It’s a well-known fact that the cybersecurity industry faces a dramatic shortage of talented professionals with the necessary knowledge and skills. Due to a limited pool of cybersecurity resources, organizations are applying artificial intelligence (AI) to automate routine tasks.
Leveraging AI for cybersecurity operations frees up cybersecurity professionals to focus on high-priority tasks and proactive measures to improve the organization’s overall cybersecurity posture.
The Role of AI Systems in Cybersecurity
Machine learning and AI systems are the technological developments that are transforming how companies and organizations combat cybersecurity attacks. With artificial intelligence, machine learning can provide an alternative to traditional cybersecurity solutions.
We can use both these systems to identify and safeguard systems from some of the latest cybersecurity threats. Organizations can implement AI and machine learning to detect and predict new, complex threats since they process the nature of past attacks and identify other potential attacks that could occur in the same manner or style.
Machine learning is most useful as a tool when it has access to a large quantity of data to read and investigate, thus reducing attack surfaces through predictive analytics. Security teams tend to be overwhelmed by the volume of alerts that appear daily. Without the assistance of these systems, IT pros would be forced to spend copious amounts of time identifying these threats independently. As developers continue to provide existing programs with more data points while creating new types of AI, it is fair to argue that AI can help combat cybercrime in the future even more effectively.
The Potential Threats AI Poses
We know that artificial intelligence can significantly heighten any data security system's efficiency by spotting potential threats before they happen. But what are the dangers that AI could potentially pose to organizations? There are basically two threats, one is external and the other is internal. Manipulation of AI technology by hackers and a shortage of qualified cybersecurity professionals both equally affect an organization’s cybersecurity execution.
The External Threat: AI Manipulation
With AI, cyber criminals can devote less time and effort in coordinating a large attack on an organization’s data system; instead, they can teach an AI system to carry out a cyber-attack with little to no human involvement.
Hackers can also break into AI data systems and manipulate an AI algorithm’s prioritization of information. By adjusting the algorithm to change what an AI system sees as valuable or not valuable data, a hacker can cause an AI system to damage or destroy your organization’s entire information system.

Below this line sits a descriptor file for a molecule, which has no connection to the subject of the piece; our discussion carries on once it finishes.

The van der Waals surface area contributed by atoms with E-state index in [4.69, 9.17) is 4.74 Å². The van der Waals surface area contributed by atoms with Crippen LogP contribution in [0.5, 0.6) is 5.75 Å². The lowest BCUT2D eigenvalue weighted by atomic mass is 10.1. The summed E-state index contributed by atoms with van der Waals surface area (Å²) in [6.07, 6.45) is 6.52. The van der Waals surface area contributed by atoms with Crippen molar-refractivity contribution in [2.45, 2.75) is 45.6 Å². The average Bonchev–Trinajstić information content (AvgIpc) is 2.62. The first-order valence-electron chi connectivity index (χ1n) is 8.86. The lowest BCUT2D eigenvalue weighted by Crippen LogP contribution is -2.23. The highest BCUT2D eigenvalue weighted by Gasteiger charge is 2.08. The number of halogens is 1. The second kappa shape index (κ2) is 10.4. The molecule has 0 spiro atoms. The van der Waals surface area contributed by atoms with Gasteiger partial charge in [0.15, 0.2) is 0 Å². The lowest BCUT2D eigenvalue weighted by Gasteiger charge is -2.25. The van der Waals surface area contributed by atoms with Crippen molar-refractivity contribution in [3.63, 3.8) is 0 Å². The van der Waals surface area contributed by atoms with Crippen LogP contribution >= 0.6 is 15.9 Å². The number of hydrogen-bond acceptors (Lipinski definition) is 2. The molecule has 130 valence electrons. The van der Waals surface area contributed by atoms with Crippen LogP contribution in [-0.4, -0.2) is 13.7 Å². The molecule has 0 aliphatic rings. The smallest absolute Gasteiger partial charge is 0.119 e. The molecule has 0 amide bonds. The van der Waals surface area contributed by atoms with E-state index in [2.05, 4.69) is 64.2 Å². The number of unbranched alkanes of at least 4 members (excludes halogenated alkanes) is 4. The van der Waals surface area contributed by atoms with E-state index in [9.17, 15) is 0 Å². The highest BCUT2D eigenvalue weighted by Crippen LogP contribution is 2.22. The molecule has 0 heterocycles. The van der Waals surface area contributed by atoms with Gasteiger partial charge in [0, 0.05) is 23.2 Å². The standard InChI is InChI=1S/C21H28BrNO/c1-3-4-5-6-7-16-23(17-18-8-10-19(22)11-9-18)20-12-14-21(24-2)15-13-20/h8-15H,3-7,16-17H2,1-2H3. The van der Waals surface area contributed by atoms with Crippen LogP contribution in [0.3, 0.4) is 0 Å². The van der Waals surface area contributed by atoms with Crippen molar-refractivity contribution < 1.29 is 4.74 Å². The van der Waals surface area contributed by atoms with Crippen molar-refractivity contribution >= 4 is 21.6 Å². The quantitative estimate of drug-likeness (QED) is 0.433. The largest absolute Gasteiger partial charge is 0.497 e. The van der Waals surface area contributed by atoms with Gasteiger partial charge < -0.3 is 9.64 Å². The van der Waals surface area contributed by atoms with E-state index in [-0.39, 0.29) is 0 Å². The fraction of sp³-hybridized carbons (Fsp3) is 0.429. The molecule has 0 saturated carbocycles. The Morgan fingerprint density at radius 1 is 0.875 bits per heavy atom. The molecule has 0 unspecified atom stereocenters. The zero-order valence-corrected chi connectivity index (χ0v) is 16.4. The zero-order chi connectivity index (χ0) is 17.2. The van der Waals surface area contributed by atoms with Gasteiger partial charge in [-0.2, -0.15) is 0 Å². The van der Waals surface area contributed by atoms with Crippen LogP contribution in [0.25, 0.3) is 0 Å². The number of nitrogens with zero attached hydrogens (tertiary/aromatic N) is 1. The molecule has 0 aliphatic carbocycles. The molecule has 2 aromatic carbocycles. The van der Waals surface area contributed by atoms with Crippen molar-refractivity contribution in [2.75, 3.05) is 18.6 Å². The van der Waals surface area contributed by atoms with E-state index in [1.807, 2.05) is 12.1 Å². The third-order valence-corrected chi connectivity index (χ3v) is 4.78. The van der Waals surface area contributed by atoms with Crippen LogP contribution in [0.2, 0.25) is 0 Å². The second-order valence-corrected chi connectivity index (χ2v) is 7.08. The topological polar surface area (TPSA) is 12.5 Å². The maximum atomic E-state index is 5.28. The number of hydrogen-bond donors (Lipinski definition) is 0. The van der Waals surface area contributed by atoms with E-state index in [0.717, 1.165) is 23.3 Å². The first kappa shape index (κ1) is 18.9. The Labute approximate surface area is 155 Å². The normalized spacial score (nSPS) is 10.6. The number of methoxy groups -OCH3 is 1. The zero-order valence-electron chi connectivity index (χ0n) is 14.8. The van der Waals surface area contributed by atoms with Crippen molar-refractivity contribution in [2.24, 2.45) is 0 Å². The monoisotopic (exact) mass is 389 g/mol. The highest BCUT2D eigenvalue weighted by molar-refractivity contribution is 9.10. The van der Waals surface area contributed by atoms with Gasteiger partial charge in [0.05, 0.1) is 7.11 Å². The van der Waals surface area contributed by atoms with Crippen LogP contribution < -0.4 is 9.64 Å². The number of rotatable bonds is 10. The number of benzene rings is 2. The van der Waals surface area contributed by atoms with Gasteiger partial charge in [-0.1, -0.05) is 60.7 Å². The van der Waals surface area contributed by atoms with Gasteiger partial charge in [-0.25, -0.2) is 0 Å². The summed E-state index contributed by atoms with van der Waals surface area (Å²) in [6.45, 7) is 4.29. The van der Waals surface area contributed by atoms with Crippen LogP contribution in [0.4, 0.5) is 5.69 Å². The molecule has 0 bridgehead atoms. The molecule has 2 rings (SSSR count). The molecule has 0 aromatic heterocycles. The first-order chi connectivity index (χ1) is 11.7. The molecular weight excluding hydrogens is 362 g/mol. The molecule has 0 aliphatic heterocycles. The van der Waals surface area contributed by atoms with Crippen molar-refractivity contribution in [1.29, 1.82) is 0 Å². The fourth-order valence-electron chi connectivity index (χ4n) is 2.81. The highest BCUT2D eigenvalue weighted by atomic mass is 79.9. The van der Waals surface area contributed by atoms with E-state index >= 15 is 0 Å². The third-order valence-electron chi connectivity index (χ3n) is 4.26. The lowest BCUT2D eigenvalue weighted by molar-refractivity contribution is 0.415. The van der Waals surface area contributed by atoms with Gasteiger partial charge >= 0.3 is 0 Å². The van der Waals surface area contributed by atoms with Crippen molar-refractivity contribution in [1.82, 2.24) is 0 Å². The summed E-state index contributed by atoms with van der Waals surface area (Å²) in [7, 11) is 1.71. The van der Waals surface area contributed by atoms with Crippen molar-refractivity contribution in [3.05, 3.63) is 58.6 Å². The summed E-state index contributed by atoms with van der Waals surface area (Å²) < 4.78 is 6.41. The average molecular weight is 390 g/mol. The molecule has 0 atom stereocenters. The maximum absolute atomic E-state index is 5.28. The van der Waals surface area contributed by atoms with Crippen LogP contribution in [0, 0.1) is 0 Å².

In the documentary The Social Dilemma, tech experts discuss the dangers of social networks on humans and point to how AI is running the world today.
“The algorithm has a mind of its own, that even though a person writes it, it’s written in a way that, initially you build the machine, and then the machine changes itself,” Bailey Richardson said in the documentary.
Sandy Parakilas, a former Facebook operations manager, goes on to say how even in big companies like Google and Twitter, there are only a few people who understand how these systems work, and even they don’t necessarily know what’s going to be the end result.
The Internal Threat: Shortage of Experts
The 2020 World Economic Forum Future of Jobs survey placed AI and machine learning specialists at number 2 of the top 20 job roles increasing in demand. And while that may be true, there is an undeniable shortage of AI talent to fill those jobs. The most in-demand positions are AI developers and engineers, AI researchers and data scientists. According to Deloitte’s State of AI in the Enterprise survey, while usage and awareness of the various risks of AI has grown, the adoption of particular actions to help mitigate those risks has not, even by the most skilled adopters.
Beyond hiring standard IT personnel, any organization looking to integrate AI into its systems should also consider hiring either internal or external AI security who can implement regular security protocols into these systems. This ensures the effectiveness of an AI system’s algorithms. Nonetheless, if the right steps to educate and train the workforce are not taken, there will be a serious talent shortage with the necessary AI skills to fill in-demand cybersecurity positions.
There is still a lot of hype and confusion about artificial intelligence and machine learning. Yet, when utilized properly, these technologies can make a significant difference in an organization's ability to keep up with the pace of threats and implement effective cybersecurity measures.
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Vesa Merxha contributed this article and writes for the Bay Atlantic University blog.